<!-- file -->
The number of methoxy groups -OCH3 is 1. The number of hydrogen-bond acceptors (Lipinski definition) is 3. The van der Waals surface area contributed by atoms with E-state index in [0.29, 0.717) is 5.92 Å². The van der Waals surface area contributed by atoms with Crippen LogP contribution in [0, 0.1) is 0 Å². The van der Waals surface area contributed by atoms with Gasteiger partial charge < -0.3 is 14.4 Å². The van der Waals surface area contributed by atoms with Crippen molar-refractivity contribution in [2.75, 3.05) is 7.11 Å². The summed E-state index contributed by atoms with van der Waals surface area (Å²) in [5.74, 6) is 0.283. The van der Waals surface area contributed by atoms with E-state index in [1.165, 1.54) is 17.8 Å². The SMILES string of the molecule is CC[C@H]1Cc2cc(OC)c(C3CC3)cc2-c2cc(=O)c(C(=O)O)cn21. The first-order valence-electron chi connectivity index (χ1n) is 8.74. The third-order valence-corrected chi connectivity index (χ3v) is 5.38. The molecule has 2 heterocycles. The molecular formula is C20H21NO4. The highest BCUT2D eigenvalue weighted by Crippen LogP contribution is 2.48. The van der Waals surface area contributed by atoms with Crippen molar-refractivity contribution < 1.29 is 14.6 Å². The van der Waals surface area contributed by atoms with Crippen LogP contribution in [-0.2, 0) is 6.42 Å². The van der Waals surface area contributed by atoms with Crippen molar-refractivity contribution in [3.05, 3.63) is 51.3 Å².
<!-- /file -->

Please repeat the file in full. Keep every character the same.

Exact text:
The number of methoxy groups -OCH3 is 1. The number of hydrogen-bond acceptors (Lipinski definition) is 3. The van der Waals surface area contributed by atoms with E-state index in [0.29, 0.717) is 5.92 Å². The van der Waals surface area contributed by atoms with Crippen LogP contribution in [0, 0.1) is 0 Å². The van der Waals surface area contributed by atoms with Gasteiger partial charge < -0.3 is 14.4 Å². The van der Waals surface area contributed by atoms with Crippen molar-refractivity contribution in [2.75, 3.05) is 7.11 Å². The summed E-state index contributed by atoms with van der Waals surface area (Å²) in [5.74, 6) is 0.283. The van der Waals surface area contributed by atoms with E-state index in [1.165, 1.54) is 17.8 Å². The SMILES string of the molecule is CC[C@H]1Cc2cc(OC)c(C3CC3)cc2-c2cc(=O)c(C(=O)O)cn21. The first-order valence-electron chi connectivity index (χ1n) is 8.74. The third-order valence-corrected chi connectivity index (χ3v) is 5.38. The molecule has 2 heterocycles. The molecular formula is C20H21NO4. The highest BCUT2D eigenvalue weighted by Crippen LogP contribution is 2.48. The van der Waals surface area contributed by atoms with Crippen molar-refractivity contribution < 1.29 is 14.6 Å². The van der Waals surface area contributed by atoms with Crippen LogP contribution in [-0.2, 0) is 6.42 Å². The van der Waals surface area contributed by atoms with Crippen molar-refractivity contribution in [3.05, 3.63) is 51.3 Å².